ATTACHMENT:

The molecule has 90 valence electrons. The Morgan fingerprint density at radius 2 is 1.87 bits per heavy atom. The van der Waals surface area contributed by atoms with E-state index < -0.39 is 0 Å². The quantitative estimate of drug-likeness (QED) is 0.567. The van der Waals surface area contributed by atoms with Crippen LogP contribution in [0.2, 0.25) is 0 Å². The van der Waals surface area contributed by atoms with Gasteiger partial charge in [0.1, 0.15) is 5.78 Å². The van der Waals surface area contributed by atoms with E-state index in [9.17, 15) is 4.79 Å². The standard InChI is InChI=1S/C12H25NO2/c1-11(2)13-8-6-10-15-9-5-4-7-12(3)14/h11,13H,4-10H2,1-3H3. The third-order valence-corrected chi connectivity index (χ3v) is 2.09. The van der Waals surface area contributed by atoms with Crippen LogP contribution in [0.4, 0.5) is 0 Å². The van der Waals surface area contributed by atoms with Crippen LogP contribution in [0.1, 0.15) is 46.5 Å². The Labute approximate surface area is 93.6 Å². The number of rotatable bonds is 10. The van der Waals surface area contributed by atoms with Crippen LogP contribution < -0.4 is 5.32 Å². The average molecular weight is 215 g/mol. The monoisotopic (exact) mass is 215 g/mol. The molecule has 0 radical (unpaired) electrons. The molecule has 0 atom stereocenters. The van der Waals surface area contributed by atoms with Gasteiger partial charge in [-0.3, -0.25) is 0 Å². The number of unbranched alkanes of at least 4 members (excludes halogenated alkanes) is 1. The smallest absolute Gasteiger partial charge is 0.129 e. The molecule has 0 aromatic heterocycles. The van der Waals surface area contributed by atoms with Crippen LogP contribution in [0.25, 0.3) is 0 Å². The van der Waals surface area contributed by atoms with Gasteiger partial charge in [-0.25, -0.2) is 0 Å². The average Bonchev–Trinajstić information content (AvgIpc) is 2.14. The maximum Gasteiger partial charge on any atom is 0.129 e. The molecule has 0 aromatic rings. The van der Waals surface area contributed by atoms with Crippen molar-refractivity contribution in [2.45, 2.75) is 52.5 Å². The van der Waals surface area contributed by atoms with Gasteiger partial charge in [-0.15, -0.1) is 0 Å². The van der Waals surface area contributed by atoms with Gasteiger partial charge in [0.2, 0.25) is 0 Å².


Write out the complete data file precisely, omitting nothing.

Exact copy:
The molecule has 90 valence electrons. The Morgan fingerprint density at radius 2 is 1.87 bits per heavy atom. The van der Waals surface area contributed by atoms with E-state index < -0.39 is 0 Å². The quantitative estimate of drug-likeness (QED) is 0.567. The van der Waals surface area contributed by atoms with Crippen LogP contribution in [0.2, 0.25) is 0 Å². The van der Waals surface area contributed by atoms with Gasteiger partial charge in [0.1, 0.15) is 5.78 Å². The van der Waals surface area contributed by atoms with E-state index in [9.17, 15) is 4.79 Å². The standard InChI is InChI=1S/C12H25NO2/c1-11(2)13-8-6-10-15-9-5-4-7-12(3)14/h11,13H,4-10H2,1-3H3. The third-order valence-corrected chi connectivity index (χ3v) is 2.09. The van der Waals surface area contributed by atoms with Crippen LogP contribution in [0.4, 0.5) is 0 Å². The van der Waals surface area contributed by atoms with Crippen LogP contribution in [0.1, 0.15) is 46.5 Å². The Labute approximate surface area is 93.6 Å². The number of rotatable bonds is 10. The van der Waals surface area contributed by atoms with Crippen LogP contribution < -0.4 is 5.32 Å². The average molecular weight is 215 g/mol. The monoisotopic (exact) mass is 215 g/mol. The molecule has 0 radical (unpaired) electrons. The molecule has 0 atom stereocenters. The van der Waals surface area contributed by atoms with Gasteiger partial charge in [-0.3, -0.25) is 0 Å². The number of unbranched alkanes of at least 4 members (excludes halogenated alkanes) is 1. The smallest absolute Gasteiger partial charge is 0.129 e. The molecule has 0 aromatic heterocycles. The van der Waals surface area contributed by atoms with Crippen LogP contribution in [0.25, 0.3) is 0 Å². The van der Waals surface area contributed by atoms with Gasteiger partial charge in [-0.25, -0.2) is 0 Å². The average Bonchev–Trinajstić information content (AvgIpc) is 2.14. The maximum Gasteiger partial charge on any atom is 0.129 e. The molecule has 0 aromatic rings. The van der Waals surface area contributed by atoms with Crippen molar-refractivity contribution in [2.45, 2.75) is 52.5 Å². The van der Waals surface area contributed by atoms with Gasteiger partial charge in [-0.15, -0.1) is 0 Å². The van der Waals surface area contributed by atoms with Gasteiger partial charge in [0.2, 0.25) is 0 Å².